The Great Domaines Of Burgundy
by Remington Norman and Charles Taylor MW
Forward by Michael Boadbent MW
Kyle Cathie, Ltd., £40
This could have been, should have been, a splendid book, filling a useful gap in the bookshelves. Some 140 domaines, entirely from the Côte d'Or, have been profiled, so this covers just about everyone you might have heard of: all the most important, and a large number of the 'second division'. The only gaps I can immediately think of are the Domaine d'Ardhuy in Corgolin and Francois Mikulski in Meursault. But you have to draw a line somewhere. Some from the first edition have been cast aside.
What is lacking, however, is an assessment of who are the very real stars, and who are just also runs. Why was there not a Michelin-type rating? What is also unforthcoming is any sense of personal preference. Are the authors more seduced by the styles of Cathiard, Grivot or Mée-Camuzet? Charles Taylor, who, I gather has written most of this book (up-dated from a first edition by Remington Norman some 15 years ago), is a British wine merchant who specializes in the wines of Burgundy. As such he must spend more time there than most. He must have his passions.
Passion, however, is sadly missing from these pages. There is plenty on how the vines are tended and the wines made. If you read several profiles in one go it all gets a bit undigestible, but this is not how most readers will use this book. But there is little about the personalities behind the wines. On the cover, and in his introduction, Michael Broadbent MW eulogizes about the how 'thoroughly (this book) deals with the philosophy ... of the individual growers and winemakers.' Sorry, Michael. Not so. Lots of technique. Little philosophy.
I seeked in vain for more colour: more life. Robert Groffier and his son Serge are welcoming in their quiet sort of way, but Madame Groffier eats razor blades for breakfast and will not sell you a bottle of Amoureuses, even at full price, for a tasting (despite the domaine owning one whole hectare. It used to be more. How come the change?) I don't think it would have been intrusive to point out that Frédéric Esmonin is disabled, or that cousin Sylvie obviously likes large men, having dallied with Emmanuel Humbert and now being with the 'patissier', Dominique Laurent, or that Sylvain Cathiard suffers from a severe stutter.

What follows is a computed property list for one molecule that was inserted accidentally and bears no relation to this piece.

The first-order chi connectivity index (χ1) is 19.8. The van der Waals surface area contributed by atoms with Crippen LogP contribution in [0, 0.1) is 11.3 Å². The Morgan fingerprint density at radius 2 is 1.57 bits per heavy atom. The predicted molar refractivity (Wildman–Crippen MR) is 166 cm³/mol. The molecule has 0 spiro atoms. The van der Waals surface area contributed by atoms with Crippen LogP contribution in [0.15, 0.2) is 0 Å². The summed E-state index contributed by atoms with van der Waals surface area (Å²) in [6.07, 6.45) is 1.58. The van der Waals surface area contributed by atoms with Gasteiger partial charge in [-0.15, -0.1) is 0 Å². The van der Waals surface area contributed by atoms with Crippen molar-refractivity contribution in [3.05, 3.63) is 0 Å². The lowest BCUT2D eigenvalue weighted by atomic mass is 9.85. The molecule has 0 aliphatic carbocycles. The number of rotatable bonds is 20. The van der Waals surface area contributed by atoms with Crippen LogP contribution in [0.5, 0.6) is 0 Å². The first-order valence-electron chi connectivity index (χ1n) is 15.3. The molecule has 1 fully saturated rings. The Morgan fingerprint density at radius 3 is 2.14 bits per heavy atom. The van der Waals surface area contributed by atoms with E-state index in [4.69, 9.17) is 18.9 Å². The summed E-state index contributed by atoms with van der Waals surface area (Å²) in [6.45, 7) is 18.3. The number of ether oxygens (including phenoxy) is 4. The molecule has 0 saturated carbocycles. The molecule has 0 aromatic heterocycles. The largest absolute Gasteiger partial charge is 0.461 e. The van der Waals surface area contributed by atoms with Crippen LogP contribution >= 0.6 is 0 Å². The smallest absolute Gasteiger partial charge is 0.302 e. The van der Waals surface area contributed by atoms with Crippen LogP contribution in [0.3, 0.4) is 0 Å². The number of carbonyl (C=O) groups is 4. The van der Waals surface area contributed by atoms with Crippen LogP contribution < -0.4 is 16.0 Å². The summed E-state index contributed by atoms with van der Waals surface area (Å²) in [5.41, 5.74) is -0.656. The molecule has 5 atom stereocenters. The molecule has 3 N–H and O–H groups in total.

There are a few errors and omissions, though by and large the book, assembled as a result of interviews in the summer of 2009, does not miss much. One might be given the impression that Charles Rousseau is no longer with us. Happily this is not the case. More seriously we are told that Jean Gros managed his domaine until 1995. In fact he took a back seat in favour of his son Michel more than fifteen years prior to this. (It was in 1995 that the labels were changed from Jean to Michel.) There is no mention of Faiveley's long term problems with badly seasoned wood, instantly rectified when son Erwan and Bernard Hervet took over in 2006. Nor of the Clos des Epeneaux's change from vinification by age of plots to cuvées representing the different soils in the Clos.
But above all I searched for that odd detail which brings profiles such as these to life. I found it in the piece on the Domaine Comte Armand. Fresher flavours and more finesse, (since Benjamin Leroux took over from Pascal Marchand) point out the authors correctly. 'Perhaps I'm a calmer person.' replies Benjamin.
One further discordant note. Michael Broadbent spends most of his introduction reminiscing about the bad old days when merchant Burgundy destined for Britain and the rest of northern Europe was cut with wine from the Midi, even Algeria. 'No one complained', he says. That is not the point. The wine was ungenuine. He and his peers should be thoroughly ashamed of themselves.